Whether you slice, dice, mash, scoop, spread or simply eat them as is, there’s so much you can do with avocados!

With the local avocado harvest upon us, there’s no excuse not to get your dose of avo goodness every day.

Here in South Africa, and in particular here in my valley, we’re lucky enough to have numerous avo varieties to choose from. Look out for the popular green-skinned cultivars such as the Fuerte, Pinkerton and Ryan, available from March to August, and the dark-skinned, nutty flavoured Hass, available from June to November.

Avos are the ultimate fuss-free ingredient and a tasty, healthy snack – served smothered on toast with a hint of lemon juice; in sandwiches, pita breads or wraps; or used in dips, soups and salads.

Avos are also high in dietary fibre, a great source of Vitamin B5 and virtually sodium-free. In addition, they’re high in monounsaturated fat, earning a reputation for helping to reduce cholesterol levels.


Some fun facts about avocados:

  • Avocados are a fruit, not a vegetable
  • The avocado is also called an Alligator Pear because of its pear-like shape and green skin
  • The majority of South Africa’s avocados are grown in the North Eastern part of the country in the  Limpopo and Mpumalanga provinces
  • Annual production of avocados in South Africa is in the region of 90 000 tons
  • South Africa is one of the world’s biggest producers of avocados and ranks amongst the top 3 exporters to Europe
  • The avocado originated in the southern part of central America
  • Archaeologists in Peru have found domesticated avocado seeds buried with Incan mummies dating back to 750 B.C. and there is evidence that avocados were cultivated in Mexico as early as 500 B.C
  • Named ‘The fruit of the gods’ by Central American Indians who worshipped its ability to increase vitality and general well being, these ancient civilisations used the fruit not only as a means of nutrition but also believed it to be an aphrodisiac.  Suggestively shaped, the name avocado actually comes from the Aztec word ahuacatl meaning testicle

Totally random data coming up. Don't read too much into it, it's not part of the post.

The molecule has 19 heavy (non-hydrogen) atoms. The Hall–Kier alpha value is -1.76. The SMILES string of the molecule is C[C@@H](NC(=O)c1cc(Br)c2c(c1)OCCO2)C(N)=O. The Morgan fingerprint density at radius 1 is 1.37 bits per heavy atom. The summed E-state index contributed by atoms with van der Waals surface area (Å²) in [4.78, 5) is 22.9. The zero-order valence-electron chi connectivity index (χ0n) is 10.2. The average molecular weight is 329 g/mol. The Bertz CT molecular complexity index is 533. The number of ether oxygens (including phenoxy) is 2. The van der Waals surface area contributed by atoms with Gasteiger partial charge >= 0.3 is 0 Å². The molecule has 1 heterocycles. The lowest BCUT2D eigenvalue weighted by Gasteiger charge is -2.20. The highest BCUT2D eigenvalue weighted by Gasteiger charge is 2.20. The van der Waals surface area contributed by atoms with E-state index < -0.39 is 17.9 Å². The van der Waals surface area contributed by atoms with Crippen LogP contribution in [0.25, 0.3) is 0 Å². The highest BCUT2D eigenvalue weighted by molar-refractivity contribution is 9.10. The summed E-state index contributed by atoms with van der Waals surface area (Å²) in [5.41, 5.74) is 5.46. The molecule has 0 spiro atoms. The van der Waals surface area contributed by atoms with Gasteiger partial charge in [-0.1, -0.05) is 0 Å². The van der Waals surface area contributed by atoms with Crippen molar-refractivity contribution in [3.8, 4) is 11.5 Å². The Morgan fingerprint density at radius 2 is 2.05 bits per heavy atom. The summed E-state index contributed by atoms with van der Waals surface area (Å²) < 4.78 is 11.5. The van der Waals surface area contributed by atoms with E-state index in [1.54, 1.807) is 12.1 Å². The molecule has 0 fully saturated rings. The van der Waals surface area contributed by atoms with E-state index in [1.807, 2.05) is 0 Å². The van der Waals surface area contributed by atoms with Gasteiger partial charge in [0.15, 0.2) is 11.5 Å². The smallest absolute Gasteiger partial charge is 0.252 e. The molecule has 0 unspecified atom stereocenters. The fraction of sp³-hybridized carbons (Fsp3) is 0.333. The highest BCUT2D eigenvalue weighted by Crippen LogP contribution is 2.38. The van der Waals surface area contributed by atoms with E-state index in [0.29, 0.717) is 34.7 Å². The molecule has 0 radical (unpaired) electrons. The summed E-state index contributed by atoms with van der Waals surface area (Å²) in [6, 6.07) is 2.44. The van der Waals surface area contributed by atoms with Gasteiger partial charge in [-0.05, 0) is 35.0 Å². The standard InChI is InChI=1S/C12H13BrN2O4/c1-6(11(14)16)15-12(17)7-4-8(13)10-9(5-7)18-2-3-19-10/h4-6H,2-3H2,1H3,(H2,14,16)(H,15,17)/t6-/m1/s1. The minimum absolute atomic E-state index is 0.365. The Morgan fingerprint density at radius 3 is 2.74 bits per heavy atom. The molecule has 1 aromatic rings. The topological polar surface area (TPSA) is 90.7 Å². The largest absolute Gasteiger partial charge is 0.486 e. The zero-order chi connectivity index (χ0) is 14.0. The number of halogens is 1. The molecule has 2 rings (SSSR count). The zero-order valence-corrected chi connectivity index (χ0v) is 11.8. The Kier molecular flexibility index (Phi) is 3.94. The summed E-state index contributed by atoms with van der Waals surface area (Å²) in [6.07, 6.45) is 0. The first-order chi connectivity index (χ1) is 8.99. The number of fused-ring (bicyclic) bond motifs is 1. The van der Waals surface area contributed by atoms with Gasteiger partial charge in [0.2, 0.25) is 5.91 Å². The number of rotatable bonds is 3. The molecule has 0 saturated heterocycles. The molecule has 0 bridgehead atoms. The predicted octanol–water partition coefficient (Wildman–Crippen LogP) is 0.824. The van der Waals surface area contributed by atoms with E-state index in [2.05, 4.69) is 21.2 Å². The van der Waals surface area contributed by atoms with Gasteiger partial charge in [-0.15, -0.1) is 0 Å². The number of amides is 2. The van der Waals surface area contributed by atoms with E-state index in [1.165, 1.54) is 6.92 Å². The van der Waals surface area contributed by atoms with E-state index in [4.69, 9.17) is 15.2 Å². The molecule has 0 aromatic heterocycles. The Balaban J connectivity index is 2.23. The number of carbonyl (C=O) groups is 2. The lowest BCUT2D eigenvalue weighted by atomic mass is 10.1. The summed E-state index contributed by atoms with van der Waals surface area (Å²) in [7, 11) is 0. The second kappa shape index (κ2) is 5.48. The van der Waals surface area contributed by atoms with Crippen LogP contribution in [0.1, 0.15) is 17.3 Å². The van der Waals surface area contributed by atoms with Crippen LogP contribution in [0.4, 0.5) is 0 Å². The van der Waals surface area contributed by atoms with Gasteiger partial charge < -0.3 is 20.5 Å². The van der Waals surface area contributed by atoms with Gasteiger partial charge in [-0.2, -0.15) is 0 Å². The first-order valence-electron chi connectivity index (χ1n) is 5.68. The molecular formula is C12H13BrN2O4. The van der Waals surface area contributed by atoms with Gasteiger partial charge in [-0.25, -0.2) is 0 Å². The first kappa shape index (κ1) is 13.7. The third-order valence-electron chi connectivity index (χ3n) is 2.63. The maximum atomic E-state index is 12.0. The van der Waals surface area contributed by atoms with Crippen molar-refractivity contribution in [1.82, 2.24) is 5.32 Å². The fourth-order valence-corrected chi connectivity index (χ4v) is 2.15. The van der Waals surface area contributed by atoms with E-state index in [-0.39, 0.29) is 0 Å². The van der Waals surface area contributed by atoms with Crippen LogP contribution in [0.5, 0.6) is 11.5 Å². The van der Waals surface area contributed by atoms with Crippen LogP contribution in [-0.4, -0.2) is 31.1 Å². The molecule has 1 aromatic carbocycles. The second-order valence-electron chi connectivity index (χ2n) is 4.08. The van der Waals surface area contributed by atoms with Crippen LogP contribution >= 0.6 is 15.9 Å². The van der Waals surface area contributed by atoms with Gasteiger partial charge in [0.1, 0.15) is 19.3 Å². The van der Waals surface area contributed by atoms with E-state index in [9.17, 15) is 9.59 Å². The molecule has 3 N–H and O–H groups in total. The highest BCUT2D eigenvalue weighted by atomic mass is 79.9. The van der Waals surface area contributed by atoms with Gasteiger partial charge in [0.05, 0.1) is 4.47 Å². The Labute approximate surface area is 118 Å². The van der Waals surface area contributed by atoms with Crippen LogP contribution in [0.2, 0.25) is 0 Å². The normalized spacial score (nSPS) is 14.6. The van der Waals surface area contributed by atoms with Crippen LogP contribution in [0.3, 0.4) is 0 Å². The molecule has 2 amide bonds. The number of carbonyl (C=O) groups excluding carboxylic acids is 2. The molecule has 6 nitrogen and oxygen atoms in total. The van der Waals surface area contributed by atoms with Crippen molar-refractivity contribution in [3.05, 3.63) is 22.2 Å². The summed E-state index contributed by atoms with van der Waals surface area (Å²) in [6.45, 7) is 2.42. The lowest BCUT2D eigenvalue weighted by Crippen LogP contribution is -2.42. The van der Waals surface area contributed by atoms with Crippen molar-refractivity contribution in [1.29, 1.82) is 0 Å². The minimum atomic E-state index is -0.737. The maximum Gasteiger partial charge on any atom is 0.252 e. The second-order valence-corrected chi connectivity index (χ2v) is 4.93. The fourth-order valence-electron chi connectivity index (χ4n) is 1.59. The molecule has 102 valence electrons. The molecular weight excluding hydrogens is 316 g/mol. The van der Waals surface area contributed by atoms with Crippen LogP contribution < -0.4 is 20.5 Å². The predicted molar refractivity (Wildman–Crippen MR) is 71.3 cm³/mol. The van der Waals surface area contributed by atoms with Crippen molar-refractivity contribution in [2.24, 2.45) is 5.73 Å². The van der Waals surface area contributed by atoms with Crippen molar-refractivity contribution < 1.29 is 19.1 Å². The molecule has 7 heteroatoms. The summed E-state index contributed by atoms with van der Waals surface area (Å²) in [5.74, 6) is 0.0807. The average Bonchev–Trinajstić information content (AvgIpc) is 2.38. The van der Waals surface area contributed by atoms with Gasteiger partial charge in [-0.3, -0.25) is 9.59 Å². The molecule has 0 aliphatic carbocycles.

• The avocado has the highest concentration of dietary fibre of any commonly eaten fruit
  • Because of their bountiful benefits, avocados are regarded as part of the world’s elite group of superfoods – foods packed with high levels of vitamins, minerals, anti-oxidants and other phytochemicals
  • It is easy to test an avocado for ripeness: they should yield to gentle pressure at the stalk end but should not feel squashy when cupped in your hands
  • The Hass differs from its traditional green counterparts in that its ripeness is determined by the changing colour of its skin. Ripe Hass avocados can be anything from dark green to purple and even black.
  • To ripen avocados at home, keep them at room temperature until they are ripe. To accelerate the ripening process, place avocados in the fruit bowl with other fruit (especially bananas), or better still, pop them into a brown paper bag
  • It really is so simple to stone and peel an avocado.  Cut the avocado in half lengthways, through the skin to the stone and then twist the two halves in opposite directions and gently pull apart. Use a spoon to remove the pip. If only using one half, leave the stone in the unused half to slow down the discolouration process
  • To delay browning of a cut avocado, cover the surface of dips, soups and salsas such as guacamole with cling film, pressing it down gently to exclude air
  • Never boil, or overcook avocados! Keep cooking as brief as possible to preserve their unique flavour

Keep watching this Blog for some fantastic avo recipes!


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